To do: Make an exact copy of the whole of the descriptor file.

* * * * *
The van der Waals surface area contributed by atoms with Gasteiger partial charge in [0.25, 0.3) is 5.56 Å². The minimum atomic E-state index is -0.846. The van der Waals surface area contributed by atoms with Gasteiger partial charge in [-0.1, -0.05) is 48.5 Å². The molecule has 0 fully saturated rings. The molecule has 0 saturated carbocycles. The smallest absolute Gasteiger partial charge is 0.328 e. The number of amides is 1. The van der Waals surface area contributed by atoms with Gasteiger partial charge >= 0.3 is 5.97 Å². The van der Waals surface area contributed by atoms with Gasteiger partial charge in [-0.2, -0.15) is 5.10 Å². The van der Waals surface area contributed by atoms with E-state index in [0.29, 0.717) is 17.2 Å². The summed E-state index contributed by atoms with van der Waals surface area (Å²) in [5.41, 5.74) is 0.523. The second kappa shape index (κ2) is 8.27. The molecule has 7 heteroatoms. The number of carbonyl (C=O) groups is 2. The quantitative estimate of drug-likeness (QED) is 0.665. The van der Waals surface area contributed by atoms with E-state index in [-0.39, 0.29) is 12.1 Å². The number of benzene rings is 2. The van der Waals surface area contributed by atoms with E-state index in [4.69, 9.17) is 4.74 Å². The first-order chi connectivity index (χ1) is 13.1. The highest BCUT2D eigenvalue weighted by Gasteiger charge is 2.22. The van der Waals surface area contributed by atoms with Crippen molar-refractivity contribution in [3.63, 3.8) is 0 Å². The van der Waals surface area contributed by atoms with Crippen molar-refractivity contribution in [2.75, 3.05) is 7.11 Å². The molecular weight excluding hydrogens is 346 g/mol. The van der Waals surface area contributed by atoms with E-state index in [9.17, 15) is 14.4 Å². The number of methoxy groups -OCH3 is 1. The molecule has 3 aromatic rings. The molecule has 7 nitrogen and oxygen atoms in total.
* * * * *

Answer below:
The van der Waals surface area contributed by atoms with Gasteiger partial charge in [0.25, 0.3) is 5.56 Å². The minimum atomic E-state index is -0.846. The van der Waals surface area contributed by atoms with Gasteiger partial charge in [-0.1, -0.05) is 48.5 Å². The molecule has 0 fully saturated rings. The molecule has 0 saturated carbocycles. The smallest absolute Gasteiger partial charge is 0.328 e. The number of amides is 1. The van der Waals surface area contributed by atoms with Gasteiger partial charge >= 0.3 is 5.97 Å². The van der Waals surface area contributed by atoms with Gasteiger partial charge in [-0.2, -0.15) is 5.10 Å². The van der Waals surface area contributed by atoms with E-state index in [0.29, 0.717) is 17.2 Å². The summed E-state index contributed by atoms with van der Waals surface area (Å²) in [5.41, 5.74) is 0.523. The second kappa shape index (κ2) is 8.27. The molecule has 7 heteroatoms. The number of carbonyl (C=O) groups is 2. The quantitative estimate of drug-likeness (QED) is 0.665. The van der Waals surface area contributed by atoms with E-state index in [-0.39, 0.29) is 12.1 Å². The number of benzene rings is 2. The van der Waals surface area contributed by atoms with E-state index in [4.69, 9.17) is 4.74 Å². The first-order chi connectivity index (χ1) is 13.1. The highest BCUT2D eigenvalue weighted by Gasteiger charge is 2.22. The van der Waals surface area contributed by atoms with Crippen molar-refractivity contribution in [3.63, 3.8) is 0 Å². The van der Waals surface area contributed by atoms with Crippen molar-refractivity contribution in [2.75, 3.05) is 7.11 Å². The molecular weight excluding hydrogens is 346 g/mol. The van der Waals surface area contributed by atoms with E-state index in [9.17, 15) is 14.4 Å². The number of methoxy groups -OCH3 is 1. The molecule has 3 aromatic rings. The molecule has 7 nitrogen and oxygen atoms in total.